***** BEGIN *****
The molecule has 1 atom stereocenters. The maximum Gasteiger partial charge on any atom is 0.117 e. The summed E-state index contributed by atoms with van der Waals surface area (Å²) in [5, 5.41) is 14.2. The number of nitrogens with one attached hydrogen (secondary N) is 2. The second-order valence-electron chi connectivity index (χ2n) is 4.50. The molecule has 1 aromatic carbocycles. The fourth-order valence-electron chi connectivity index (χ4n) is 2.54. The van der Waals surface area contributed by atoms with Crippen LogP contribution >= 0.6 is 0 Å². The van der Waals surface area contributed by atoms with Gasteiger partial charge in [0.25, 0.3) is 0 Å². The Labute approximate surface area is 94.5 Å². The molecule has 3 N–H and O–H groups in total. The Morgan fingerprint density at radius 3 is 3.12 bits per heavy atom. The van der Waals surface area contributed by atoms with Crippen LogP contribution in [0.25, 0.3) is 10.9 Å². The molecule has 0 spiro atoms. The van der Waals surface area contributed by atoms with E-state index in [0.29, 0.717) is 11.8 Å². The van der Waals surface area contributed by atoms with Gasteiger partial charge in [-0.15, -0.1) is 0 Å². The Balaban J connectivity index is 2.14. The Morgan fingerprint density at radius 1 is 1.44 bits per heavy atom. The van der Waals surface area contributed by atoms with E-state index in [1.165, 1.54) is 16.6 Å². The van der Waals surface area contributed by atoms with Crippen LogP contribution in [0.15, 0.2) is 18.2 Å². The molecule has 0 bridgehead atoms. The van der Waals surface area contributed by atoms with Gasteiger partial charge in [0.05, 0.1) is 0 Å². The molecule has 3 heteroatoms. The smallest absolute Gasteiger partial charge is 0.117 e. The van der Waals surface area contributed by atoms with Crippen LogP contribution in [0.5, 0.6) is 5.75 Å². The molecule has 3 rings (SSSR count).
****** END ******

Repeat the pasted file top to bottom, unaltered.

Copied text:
The molecule has 1 atom stereocenters. The maximum Gasteiger partial charge on any atom is 0.117 e. The summed E-state index contributed by atoms with van der Waals surface area (Å²) in [5, 5.41) is 14.2. The number of nitrogens with one attached hydrogen (secondary N) is 2. The second-order valence-electron chi connectivity index (χ2n) is 4.50. The molecule has 1 aromatic carbocycles. The fourth-order valence-electron chi connectivity index (χ4n) is 2.54. The van der Waals surface area contributed by atoms with Crippen LogP contribution >= 0.6 is 0 Å². The van der Waals surface area contributed by atoms with Gasteiger partial charge in [0.25, 0.3) is 0 Å². The Labute approximate surface area is 94.5 Å². The molecule has 3 N–H and O–H groups in total. The Morgan fingerprint density at radius 3 is 3.12 bits per heavy atom. The van der Waals surface area contributed by atoms with Crippen LogP contribution in [0.25, 0.3) is 10.9 Å². The molecule has 0 spiro atoms. The van der Waals surface area contributed by atoms with E-state index in [0.29, 0.717) is 11.8 Å². The van der Waals surface area contributed by atoms with Gasteiger partial charge in [-0.15, -0.1) is 0 Å². The Balaban J connectivity index is 2.14. The Morgan fingerprint density at radius 1 is 1.44 bits per heavy atom. The van der Waals surface area contributed by atoms with E-state index in [1.165, 1.54) is 16.6 Å². The van der Waals surface area contributed by atoms with Crippen LogP contribution in [0.15, 0.2) is 18.2 Å². The molecule has 0 bridgehead atoms. The van der Waals surface area contributed by atoms with Gasteiger partial charge in [0.05, 0.1) is 0 Å². The molecule has 3 heteroatoms. The smallest absolute Gasteiger partial charge is 0.117 e. The van der Waals surface area contributed by atoms with Crippen LogP contribution in [0.5, 0.6) is 5.75 Å². The molecule has 3 rings (SSSR count).